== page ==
25. supracardiac Total Anomalous Pulmonary Vein Return (TAPVR) [supra=above, cardiac=of the heart, anomalous=not normal, pulmonary=having to do with the lungs, vein=blood vessel, return=come back] – a structural defect where the pulmonary veins (which normally carry oxygen-rich blood from the lungs back to the left atrium of the heart) do not connect to the left atrium at all. Instead, the pulmonary veins connect to the innominate Vein (which brings oxygen-depleted blood from the head back to the superior venta cava and then into the right atrium of the heart).  An ASD is the only source of blood for the left side of the heart (which normally supplies oxygen-rich blood to the body).  This causes oxygen-rich and oxygen-depleted blood to mix before being pumped out to the body.
  26. Transposition of the Great Arteries (TGA) [transposition=switch the order, great arteries=the aorta & the pulmonary artery] – the positions of the great vessels are switched so that the aorta (which carries oxygen-rich blood to the body) is closer to the oxygen-poor blood AND the pulmonary artery (which carries oxygen-poor blood to the lungs) is closer to the oxygen-rich blood.  It is usually accompanied by a hole in the wall between the ventricles (ventricular septal defect or VSD).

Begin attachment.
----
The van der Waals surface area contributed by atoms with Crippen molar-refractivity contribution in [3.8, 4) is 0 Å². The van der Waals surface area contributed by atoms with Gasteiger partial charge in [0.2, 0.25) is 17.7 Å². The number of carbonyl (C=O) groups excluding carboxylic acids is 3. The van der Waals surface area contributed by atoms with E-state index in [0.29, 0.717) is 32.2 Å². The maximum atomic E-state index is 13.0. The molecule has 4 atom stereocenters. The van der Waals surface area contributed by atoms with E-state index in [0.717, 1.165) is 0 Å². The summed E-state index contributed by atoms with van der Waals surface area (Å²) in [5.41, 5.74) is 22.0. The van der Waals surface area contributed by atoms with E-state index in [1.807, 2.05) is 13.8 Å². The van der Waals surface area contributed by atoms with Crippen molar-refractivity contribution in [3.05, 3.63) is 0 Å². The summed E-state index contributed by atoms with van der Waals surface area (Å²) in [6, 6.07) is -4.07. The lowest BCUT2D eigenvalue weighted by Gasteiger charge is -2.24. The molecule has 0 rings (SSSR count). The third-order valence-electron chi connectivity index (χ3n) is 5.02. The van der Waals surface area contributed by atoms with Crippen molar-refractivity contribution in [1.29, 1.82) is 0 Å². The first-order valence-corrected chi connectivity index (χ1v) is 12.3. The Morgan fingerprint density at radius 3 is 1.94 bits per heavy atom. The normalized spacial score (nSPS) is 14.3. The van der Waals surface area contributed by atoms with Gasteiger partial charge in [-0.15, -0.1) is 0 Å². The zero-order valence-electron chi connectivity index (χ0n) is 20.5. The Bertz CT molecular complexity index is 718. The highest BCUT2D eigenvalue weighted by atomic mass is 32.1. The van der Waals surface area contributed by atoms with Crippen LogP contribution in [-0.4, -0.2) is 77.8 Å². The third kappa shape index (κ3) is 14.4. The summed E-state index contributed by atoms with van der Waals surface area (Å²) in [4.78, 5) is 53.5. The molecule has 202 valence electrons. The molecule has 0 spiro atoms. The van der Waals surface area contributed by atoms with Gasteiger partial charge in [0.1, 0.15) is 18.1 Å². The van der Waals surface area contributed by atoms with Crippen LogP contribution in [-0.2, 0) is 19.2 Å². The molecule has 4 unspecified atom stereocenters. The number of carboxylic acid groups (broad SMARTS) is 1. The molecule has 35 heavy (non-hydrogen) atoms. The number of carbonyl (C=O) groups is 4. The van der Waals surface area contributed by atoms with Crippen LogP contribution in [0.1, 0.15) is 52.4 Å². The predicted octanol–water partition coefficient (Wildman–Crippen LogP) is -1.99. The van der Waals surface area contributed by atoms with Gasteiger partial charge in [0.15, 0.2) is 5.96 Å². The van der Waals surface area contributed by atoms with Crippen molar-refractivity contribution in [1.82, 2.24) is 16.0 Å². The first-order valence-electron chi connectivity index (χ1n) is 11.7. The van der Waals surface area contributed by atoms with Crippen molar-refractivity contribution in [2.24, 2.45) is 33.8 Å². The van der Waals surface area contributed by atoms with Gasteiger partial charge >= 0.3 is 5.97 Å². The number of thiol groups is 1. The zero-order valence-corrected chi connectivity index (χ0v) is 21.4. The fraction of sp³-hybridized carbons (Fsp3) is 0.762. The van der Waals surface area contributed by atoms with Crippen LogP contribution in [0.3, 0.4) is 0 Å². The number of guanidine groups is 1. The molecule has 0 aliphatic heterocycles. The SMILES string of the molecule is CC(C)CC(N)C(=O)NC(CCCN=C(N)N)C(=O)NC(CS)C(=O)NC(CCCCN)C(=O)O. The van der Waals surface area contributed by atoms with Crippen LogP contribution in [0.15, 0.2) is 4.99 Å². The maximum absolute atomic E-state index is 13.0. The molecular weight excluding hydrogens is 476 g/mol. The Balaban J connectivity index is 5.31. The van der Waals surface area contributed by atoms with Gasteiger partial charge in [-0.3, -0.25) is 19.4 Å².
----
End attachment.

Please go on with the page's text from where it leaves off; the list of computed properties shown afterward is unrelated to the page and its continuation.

27. Truncus Arteriosus (TA) [trunk=the main stem, arteriosus=artery] – When the heart is forming, the artery trunk splits into the pulmonary artery and the aorta.  In Truncus Arteriosus, the Pulmonary Artery and Aorta do NOT fully split from each other.  This results in a common valve and common path leaving the heart.  [Type I: the Pulmonary Artery branches off from the common trunk BEFORE splitting to go to the right and left lungs.]
  28. Ventricular Septal Defect (VSD) [septum=wall between the chambers of the heart, ventricles=lower chambers of the heart] – holes in the inner walls of the heart allowing extra blood flow between the two lower chambers of the heart (ventricles). This causes the oxygen-rich and oxygen-poor blood to mix before leaving the heart.